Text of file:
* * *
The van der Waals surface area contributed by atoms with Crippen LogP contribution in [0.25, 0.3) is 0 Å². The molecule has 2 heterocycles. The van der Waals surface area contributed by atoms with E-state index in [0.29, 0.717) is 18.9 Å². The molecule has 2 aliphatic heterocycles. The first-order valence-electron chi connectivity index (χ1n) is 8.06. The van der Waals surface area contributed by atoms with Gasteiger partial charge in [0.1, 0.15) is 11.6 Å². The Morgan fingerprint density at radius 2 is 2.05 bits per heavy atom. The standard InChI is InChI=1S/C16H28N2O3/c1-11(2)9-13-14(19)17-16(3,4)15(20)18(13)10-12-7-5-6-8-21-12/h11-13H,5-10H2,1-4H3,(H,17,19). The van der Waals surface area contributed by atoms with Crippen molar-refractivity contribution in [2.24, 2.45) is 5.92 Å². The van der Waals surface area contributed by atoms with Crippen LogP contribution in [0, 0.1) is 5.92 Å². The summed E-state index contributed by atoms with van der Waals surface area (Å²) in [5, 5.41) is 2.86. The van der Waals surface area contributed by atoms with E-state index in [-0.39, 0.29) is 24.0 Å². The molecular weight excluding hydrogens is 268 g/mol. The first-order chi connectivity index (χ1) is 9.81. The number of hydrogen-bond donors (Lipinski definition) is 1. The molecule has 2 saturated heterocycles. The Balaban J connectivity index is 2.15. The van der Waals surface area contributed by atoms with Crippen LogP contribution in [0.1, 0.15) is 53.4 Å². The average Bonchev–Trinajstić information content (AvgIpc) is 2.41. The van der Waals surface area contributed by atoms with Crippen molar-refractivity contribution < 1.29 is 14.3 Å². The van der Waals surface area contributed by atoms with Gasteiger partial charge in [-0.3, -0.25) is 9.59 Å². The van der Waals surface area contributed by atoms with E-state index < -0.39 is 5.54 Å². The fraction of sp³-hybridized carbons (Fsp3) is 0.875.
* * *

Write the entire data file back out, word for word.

The van der Waals surface area contributed by atoms with Crippen LogP contribution in [0.25, 0.3) is 0 Å². The molecule has 2 heterocycles. The van der Waals surface area contributed by atoms with E-state index in [0.29, 0.717) is 18.9 Å². The molecule has 2 aliphatic heterocycles. The first-order valence-electron chi connectivity index (χ1n) is 8.06. The van der Waals surface area contributed by atoms with Gasteiger partial charge in [0.1, 0.15) is 11.6 Å². The Morgan fingerprint density at radius 2 is 2.05 bits per heavy atom. The standard InChI is InChI=1S/C16H28N2O3/c1-11(2)9-13-14(19)17-16(3,4)15(20)18(13)10-12-7-5-6-8-21-12/h11-13H,5-10H2,1-4H3,(H,17,19). The van der Waals surface area contributed by atoms with Crippen molar-refractivity contribution in [2.24, 2.45) is 5.92 Å². The van der Waals surface area contributed by atoms with Crippen LogP contribution in [0, 0.1) is 5.92 Å². The summed E-state index contributed by atoms with van der Waals surface area (Å²) in [5, 5.41) is 2.86. The van der Waals surface area contributed by atoms with E-state index in [-0.39, 0.29) is 24.0 Å². The molecular weight excluding hydrogens is 268 g/mol. The first-order chi connectivity index (χ1) is 9.81. The number of hydrogen-bond donors (Lipinski definition) is 1. The molecule has 2 saturated heterocycles. The Balaban J connectivity index is 2.15. The van der Waals surface area contributed by atoms with Crippen LogP contribution in [0.1, 0.15) is 53.4 Å². The average Bonchev–Trinajstić information content (AvgIpc) is 2.41. The van der Waals surface area contributed by atoms with Crippen molar-refractivity contribution < 1.29 is 14.3 Å². The van der Waals surface area contributed by atoms with Gasteiger partial charge in [-0.3, -0.25) is 9.59 Å². The van der Waals surface area contributed by atoms with E-state index < -0.39 is 5.54 Å². The fraction of sp³-hybridized carbons (Fsp3) is 0.875.